Inside SolarCity’s Fundraising for Business Expansion



SolarCity’s initial funding

Initially, SolarCity (SCTY) raised funds through the issue of warrants to investors on preferred stock. The company also raised capital through a variety of investment funds such as joint ventures, lease pass-throughs, and sale-leaseback structures.

As of December 31, 2015, SolarCity had entered into 46 financing funds, which contained a total of $657.7 million of undrawn committed capital. Investment funds are popular among downstream solar companies like SolarCity, Vivint Solar (VSLR), Sunrun (RUN), and SunPower (SPWR).

Inside SolarCity's Fundraising for Business Expansion

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Joint ventures

In a joint venture, the company and fund investors contribute funds to acquire solar energy systems and to lease the acquired solar systems to customers. Initially, the fund investor will receive the majority of the proceeds from customer payments, incentives, investment tax credits, and benefits associated with accelerated tax depreciation of the funds’ assets. Once the investor receives its contractual rate of return, the company receives the proceeds associated with the funds’ assets.

Lease pass-through structures

In a lease pass-through structure, SolarCity leases solar (TAN) energy systems to fund investors and receives significant upfront payments. Fund investors, in turn, sublease these solar systems to customers.

Unlike in a joint venture fund, in a lease pass-through structure, SolarCity can receive some or all benefits associated with accelerated depreciation and solar incentives. But fund investors will receive proceeds from customer payments and investment tax credits for the entire duration of the lease term. After the lease term, SolarCity receives the remaining customer payments, if any.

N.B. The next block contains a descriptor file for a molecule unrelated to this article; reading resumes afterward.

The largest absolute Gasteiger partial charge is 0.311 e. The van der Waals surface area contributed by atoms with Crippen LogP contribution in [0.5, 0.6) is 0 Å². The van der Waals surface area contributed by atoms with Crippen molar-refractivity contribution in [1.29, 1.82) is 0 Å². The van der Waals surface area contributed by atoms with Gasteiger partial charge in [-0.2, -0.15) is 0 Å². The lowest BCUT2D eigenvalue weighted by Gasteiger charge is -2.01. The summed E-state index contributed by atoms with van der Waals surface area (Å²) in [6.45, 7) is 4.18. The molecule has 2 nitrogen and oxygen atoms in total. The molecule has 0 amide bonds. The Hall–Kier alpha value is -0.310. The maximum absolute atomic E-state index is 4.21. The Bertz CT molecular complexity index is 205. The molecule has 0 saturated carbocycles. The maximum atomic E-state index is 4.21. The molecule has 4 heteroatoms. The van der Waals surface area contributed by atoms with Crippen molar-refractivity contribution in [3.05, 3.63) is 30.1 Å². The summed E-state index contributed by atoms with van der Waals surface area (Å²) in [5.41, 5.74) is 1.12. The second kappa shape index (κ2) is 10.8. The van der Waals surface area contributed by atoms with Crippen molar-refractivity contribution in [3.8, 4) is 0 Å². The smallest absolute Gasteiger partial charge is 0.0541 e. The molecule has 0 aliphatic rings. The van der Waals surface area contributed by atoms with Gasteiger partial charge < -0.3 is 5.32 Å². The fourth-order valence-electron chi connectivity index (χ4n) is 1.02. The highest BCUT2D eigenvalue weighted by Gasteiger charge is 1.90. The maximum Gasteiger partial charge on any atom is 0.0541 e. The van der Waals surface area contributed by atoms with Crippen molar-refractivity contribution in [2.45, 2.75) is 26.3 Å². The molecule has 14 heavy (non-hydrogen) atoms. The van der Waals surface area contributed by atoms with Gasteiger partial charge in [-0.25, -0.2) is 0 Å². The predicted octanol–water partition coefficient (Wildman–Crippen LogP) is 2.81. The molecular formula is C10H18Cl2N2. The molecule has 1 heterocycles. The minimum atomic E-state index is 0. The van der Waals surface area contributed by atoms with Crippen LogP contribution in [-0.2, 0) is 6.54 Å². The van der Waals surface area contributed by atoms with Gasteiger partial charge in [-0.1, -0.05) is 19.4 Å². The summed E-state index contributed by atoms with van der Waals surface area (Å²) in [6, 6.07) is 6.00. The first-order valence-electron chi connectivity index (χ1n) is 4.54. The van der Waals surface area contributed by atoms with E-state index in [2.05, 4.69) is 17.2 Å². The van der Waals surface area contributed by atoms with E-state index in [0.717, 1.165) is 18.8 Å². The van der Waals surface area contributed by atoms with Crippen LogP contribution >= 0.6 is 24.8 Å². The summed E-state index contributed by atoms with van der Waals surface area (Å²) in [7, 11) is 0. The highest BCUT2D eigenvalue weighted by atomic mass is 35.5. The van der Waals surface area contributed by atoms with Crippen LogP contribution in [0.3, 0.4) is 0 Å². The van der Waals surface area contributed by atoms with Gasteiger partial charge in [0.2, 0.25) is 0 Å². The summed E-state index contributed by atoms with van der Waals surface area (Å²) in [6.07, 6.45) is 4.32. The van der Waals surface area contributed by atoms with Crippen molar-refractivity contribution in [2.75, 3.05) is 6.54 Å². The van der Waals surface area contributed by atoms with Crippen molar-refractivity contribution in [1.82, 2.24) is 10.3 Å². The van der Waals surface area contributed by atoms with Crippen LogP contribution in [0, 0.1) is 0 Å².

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Sale-leaseback structures

Under a sale-leaseback structure, SolarCity receives funds through the sale of solar energy systems to investors. After the sale, SolarCity leases back these solar systems from investors and then subleases them to customers. Depending on the leaseback agreement, SolarCity receives lease payments and incentives associated with solar systems, and in turn, it makes leaseback payments to fund investors. Fund investors also receive customer payments after the lease term, if any.

We should note that investors receive investment tax credits and benefits associated with accelerated depreciation during the lease term. But SolarCity can purchase the solar systems from fund investors at the end of the lease term. Apart from that, SolarCity has also raised funds through the issuance of solar bonds, convertible notes, and asset-backed securitization schemes.

Continue to the next part for a look at SolarCity’s initial acquisitions.


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